Cecilia Casement is no Casals, but what she lacks in virtuosity and sensibility she more than compensates with crude audacity and femme fatale looks. Her random interjections of sliding chromatic scales add an unpredictability which enthralls and shocks in equal measure. You never know when it’s going to happen, even the other ensemble members don’t know when she’s going to inject her trademark rebellion into the traditional jigs and reels which dominate the group’s repertoire.
“It just comes over me, I don’t think, now is the time to do it, it’s not something that’s rehearsed, you know,” she was quoted to have stated in a recent interview, “it’s like there’s a bolt of electricity running through me, like I’m standing on the top of a mountain and get struck by lightning.” The article continues to mention that she is the most recent member to have joined the group and that nothing is known about her background. When the journalist asked about her musical career and how she had come to join the group, she said, “I’m bored with this now, talk to Sean,” and walked out.
Sean Cullen, the founder of the group and last remaining original member, was more than happy to talk about the long tradition of music in his family, but was unable to shed any further light on Cecilia. She had joined them on stage at a Fleagh in August last year. Less than halfway through the set, their flute player seemed to have lost it and just sat in his chair apathetically having let his instrument drop to the ground. At the time, they thought Dave was drunk and hadn’t realised that he had suffered a stroke. “All of a sudden, there she was standing beside me, looking every bit as lethal as she does now. She still won’t sit down when she plays, it’s part of her thing that she’ll play the cello standing, but boy, you could sense that the crowd stopped breathing the moment she started playing. Man, you’ve heard her play, her style is so raw that it feels cruel, there’s no ornamentation, no softness, and then when one of those insane glissandi of hers tore into the set of reels we were in the middle of dashing through, the whole place erupted into cheers and applause. The rest is history.”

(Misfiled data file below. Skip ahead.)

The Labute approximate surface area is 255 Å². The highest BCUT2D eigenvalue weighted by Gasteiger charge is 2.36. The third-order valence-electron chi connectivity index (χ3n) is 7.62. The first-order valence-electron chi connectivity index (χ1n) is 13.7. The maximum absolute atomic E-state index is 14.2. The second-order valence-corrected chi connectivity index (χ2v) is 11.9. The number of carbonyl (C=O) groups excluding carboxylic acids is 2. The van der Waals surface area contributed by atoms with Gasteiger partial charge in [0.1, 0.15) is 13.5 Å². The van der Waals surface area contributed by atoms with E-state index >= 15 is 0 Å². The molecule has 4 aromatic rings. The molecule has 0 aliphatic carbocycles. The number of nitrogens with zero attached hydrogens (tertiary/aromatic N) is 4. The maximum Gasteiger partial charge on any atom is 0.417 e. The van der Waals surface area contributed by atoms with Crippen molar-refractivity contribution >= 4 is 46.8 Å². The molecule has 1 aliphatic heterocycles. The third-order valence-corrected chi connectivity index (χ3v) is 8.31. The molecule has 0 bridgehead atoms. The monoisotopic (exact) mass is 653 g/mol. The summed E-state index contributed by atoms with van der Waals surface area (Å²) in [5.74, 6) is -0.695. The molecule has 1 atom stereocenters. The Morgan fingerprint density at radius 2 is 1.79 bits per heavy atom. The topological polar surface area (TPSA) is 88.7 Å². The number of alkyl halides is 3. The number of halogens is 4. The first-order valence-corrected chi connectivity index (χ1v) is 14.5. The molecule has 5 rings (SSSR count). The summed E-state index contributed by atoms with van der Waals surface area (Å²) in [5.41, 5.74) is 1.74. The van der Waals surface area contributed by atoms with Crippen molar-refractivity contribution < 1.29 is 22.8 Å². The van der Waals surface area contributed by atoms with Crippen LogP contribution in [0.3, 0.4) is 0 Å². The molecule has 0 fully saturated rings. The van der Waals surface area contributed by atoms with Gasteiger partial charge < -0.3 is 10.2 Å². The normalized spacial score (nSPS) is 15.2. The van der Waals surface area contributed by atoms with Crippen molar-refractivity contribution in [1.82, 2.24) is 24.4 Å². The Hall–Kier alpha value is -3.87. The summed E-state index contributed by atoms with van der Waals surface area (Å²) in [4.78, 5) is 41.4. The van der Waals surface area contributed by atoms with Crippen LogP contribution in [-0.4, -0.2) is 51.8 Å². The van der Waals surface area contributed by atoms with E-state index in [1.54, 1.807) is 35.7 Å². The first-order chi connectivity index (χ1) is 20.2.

Carmel rubs her chin and looks up briefly from the glossy pages to smile and nod a yes to Mary’s offer of a refill of coffee. It’s a rare and remarkable achievement for a local trad group to get featured in a glossy music magazine. Up until that day in August of last year, they’d just been one of many loosely bound groups of musicians who played sessions in local pubs throughout the year and did their own thing here and there, then got together for the Fleaghs and Trad Music Festivals as a recurring, temporary unit. Sean, a talented fiddle player in his early thirties, was the one with the drive and ambition, and had managed to pull together a group of five musicians including himself. Before Cecilia arrived on the scene, that unit had never included a cellist. The instruments had always been fiddle, played by Sean himself, of course, acoustic guitar, played by a string of different musicians throughout the early years, until Sean’s cousin, Aoibhe, came on board, double bass, initially it was Sean’s old elementary school teacher who had played bass but he had passed away in July last year and Stefan Kufner, a German software developer who had come to Ireland on holidays some twenty years ago and decided to drop everything in his home country and relocate to the abundance of wind and rain in the west of the island, has been filling that spot since, mandolin, played by Brenna Gavin-Kufner, and flute, which had been played by the unfortunate Dave O’Geoghegan.
Sean is also the main vocalist whenever they perform ballads as part of their set with Brenna providing the backup vocals and harmonies. Cecilia doesn’t like to sing according to the write-up, but she hums along to the cello in a dissonant fashion which has garnered quite some adoration among the ever-growing fan base. There’s no mention of Dave beyond the fact that he suffered a stroke at the concert which led to a turn of fate for the band. Cecilia, along with her cello, her lightning strikes of chromatic scales, and her dissonant humming, not only replaced the flute but also triggered a change of the band name, a condition she had placed on her staying on as a permanent band member. The Cullen 5 were renamed to We String You Up as a concession to Cecilia joining the band.
“She’s just out of this world brilliant and gorgeous, isn’t she?”, Carmel spills a drop of coffee onto the magazine at the unexpected proximity of Mary right behind her, looking down at the open pages over her shoulder. “I’d love to have tagged along with them this morning,” Mary continues and uses a napkin to wipe the speck of coffee off the photograph of Cecilia on which it had landed.
“Oh, so they’re not here any longer? I was hoping I’d get a glimpse of her and the band over breakfast.”
“They set off early, she loves the ancient countryside around here and asked me about the hillfort up there,” Mary raises her arm and points in the approximate direction of the mountain range which can be seen from the B&B’s breakfast room, “She was bringing her cello along, too. Sean was carrying it for her. Now, I don’t know about you, I think you’ve come up here from Dublin and you’re likely not as superstitious as the folk around here, and I’m not from here either myself, but I know what the locals are saying about that place up there. They’re all staying away from it, it’s a fairy fort they say. Bad things happen when you interfere with it. I told her and she just laughed and said that when you’re a bit of a fairy yourself then you really don’t have anything to fear.”
© Ash N. Finn, 2017